Sir, – Donald Trump claims that he may not accept the democratic result of the November election for the US presidency.
This statement has been lambasted by Americans of all political persuasions and is said to be a severe breach of American democracy. This has never been threatened by any previous candidate.
Mr Trump, as a peevish individual, may or may not succeed in such a move but it is far more dangerous when an elected government acts in such an arrogant way to overthrow a nation’s democratic decision.
Scotland voted to stay within the United Kingdom in 2014.
Now, in 2016, not just one candidate but the whole Scottish Government is attempting to defy a democratic decision by the Scottish people.
The SNP claims to be a responsible government working for the good of Scotland, however, a truly democratic government would work to satisfy the nation and not just a minority of Scots. Its actions cannot be defended.
The circumstances or result of that 2014 referendum vote have not changed.
The SNP attempts to have a second referendum imposed against the stated will of the Scottish people.
This is not democracy but a serious threat of a dictatorship and must be strongly opposed.
Contempt for electorate
Sir, – I sat and watched the television re-run of the Donald Trump and Hillary Clinton presidential debate.
The media made much of Mr Trump’s refusal to accept the presidential election result if it goes against him.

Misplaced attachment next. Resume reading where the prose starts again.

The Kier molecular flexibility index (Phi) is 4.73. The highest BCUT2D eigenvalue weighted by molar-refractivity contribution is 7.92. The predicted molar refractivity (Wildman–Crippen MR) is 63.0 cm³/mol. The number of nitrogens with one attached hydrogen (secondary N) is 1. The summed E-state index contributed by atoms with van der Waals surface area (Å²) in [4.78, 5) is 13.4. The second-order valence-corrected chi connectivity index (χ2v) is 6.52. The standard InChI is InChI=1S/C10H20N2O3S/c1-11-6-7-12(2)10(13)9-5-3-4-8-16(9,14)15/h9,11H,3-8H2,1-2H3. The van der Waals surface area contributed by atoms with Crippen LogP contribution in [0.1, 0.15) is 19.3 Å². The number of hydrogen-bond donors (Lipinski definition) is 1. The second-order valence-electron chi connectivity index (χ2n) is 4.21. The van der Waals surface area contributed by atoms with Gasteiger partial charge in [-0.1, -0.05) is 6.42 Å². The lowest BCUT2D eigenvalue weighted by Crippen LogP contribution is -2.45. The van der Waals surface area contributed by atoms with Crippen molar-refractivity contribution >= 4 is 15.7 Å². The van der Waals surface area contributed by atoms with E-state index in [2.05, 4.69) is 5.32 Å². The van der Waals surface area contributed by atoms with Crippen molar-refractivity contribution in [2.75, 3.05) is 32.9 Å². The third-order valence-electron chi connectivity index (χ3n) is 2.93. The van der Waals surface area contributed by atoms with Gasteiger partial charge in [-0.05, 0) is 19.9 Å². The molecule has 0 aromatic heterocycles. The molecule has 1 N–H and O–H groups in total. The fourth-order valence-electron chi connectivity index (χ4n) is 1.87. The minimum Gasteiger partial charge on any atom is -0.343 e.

So Mr Trump appears to have learnt from the SNP and its attitude to the contents of the ballot box.
If the electoral result is not what you want, just ignore it.
Childish antics across Atlantic
Sir, – The current presidential election in the United States brings to mind a sketch in the Rowan and Martin’s Laugh-In more than 40 years ago, at a time when Spiro Agnew was vice-president.
A child asked its mother if it was true that any boy or girl could grow up to be vice-president and received the answer, yes. The child replied: “Well, how come no one did this time?”
4 Elgin Gardens,
Road dangers in St Andrews
Sir, – I am afraid Bill Sangster’s explanation of the road changes in St Andrews (October 20) is of little help.
To quote his own distillation, pedestrians should only cross the road when it is safe to do so, and drivers, when they notice pedestrians crossing the road, should take care.
Primary schools have been teaching the one, and driving schools the other, for generations.
My own experience in Market Street is that these crossing points are all too often obstructed by service or delivery vehicles, and, as a wheelchair user, this can mean an extra 50 yards or even more, to find an accessible crossing point, or, having crossed, one has to go a similar distance, in heavy traffic on a very uncomfortable road, to regain the safety of the pavement.
This is something traffic wardens should be targeting and these crossings should have the same total prohibition zig-zags as any other crossing.
100 Crail Road,
Trouble in store for Fife libraries